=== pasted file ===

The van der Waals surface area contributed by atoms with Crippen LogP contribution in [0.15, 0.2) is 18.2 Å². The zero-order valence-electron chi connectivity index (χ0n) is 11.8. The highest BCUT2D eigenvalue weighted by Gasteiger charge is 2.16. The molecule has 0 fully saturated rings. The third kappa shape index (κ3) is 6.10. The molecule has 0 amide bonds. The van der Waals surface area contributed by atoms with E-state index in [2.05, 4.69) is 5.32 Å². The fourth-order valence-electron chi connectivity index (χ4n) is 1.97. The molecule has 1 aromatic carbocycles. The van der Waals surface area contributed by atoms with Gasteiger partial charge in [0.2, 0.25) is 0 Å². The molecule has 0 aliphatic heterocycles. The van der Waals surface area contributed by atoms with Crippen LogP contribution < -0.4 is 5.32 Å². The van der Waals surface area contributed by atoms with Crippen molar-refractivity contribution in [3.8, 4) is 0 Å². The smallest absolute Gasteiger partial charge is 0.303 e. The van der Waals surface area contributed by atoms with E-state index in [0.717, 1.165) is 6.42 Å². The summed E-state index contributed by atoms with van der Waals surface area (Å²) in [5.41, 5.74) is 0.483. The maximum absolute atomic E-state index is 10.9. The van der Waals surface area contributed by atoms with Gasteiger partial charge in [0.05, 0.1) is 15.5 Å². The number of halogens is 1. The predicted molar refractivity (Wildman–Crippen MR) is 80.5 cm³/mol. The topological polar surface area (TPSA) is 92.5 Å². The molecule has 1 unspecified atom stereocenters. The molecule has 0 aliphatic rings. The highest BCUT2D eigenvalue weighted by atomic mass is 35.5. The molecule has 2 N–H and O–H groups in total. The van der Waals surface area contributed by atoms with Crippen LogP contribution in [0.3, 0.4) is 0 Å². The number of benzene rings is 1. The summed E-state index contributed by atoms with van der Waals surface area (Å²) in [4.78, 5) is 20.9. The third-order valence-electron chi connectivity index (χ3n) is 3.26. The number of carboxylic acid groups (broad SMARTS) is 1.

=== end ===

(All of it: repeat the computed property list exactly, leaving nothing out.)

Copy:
The van der Waals surface area contributed by atoms with Crippen LogP contribution in [0.15, 0.2) is 18.2 Å². The zero-order valence-electron chi connectivity index (χ0n) is 11.8. The highest BCUT2D eigenvalue weighted by Gasteiger charge is 2.16. The molecule has 0 fully saturated rings. The third kappa shape index (κ3) is 6.10. The molecule has 0 amide bonds. The van der Waals surface area contributed by atoms with E-state index in [2.05, 4.69) is 5.32 Å². The fourth-order valence-electron chi connectivity index (χ4n) is 1.97. The molecule has 1 aromatic carbocycles. The van der Waals surface area contributed by atoms with Gasteiger partial charge in [0.2, 0.25) is 0 Å². The molecule has 0 aliphatic heterocycles. The van der Waals surface area contributed by atoms with Crippen LogP contribution < -0.4 is 5.32 Å². The van der Waals surface area contributed by atoms with Crippen molar-refractivity contribution in [3.8, 4) is 0 Å². The smallest absolute Gasteiger partial charge is 0.303 e. The van der Waals surface area contributed by atoms with E-state index in [0.717, 1.165) is 6.42 Å². The summed E-state index contributed by atoms with van der Waals surface area (Å²) in [5.41, 5.74) is 0.483. The maximum absolute atomic E-state index is 10.9. The van der Waals surface area contributed by atoms with Gasteiger partial charge in [0.05, 0.1) is 15.5 Å². The number of halogens is 1. The predicted molar refractivity (Wildman–Crippen MR) is 80.5 cm³/mol. The topological polar surface area (TPSA) is 92.5 Å². The molecule has 1 unspecified atom stereocenters. The molecule has 0 aliphatic rings. The highest BCUT2D eigenvalue weighted by atomic mass is 35.5. The molecule has 2 N–H and O–H groups in total. The van der Waals surface area contributed by atoms with Crippen LogP contribution in [0.3, 0.4) is 0 Å². The number of benzene rings is 1. The summed E-state index contributed by atoms with van der Waals surface area (Å²) in [4.78, 5) is 20.9. The third-order valence-electron chi connectivity index (χ3n) is 3.26. The number of carboxylic acid groups (broad SMARTS) is 1.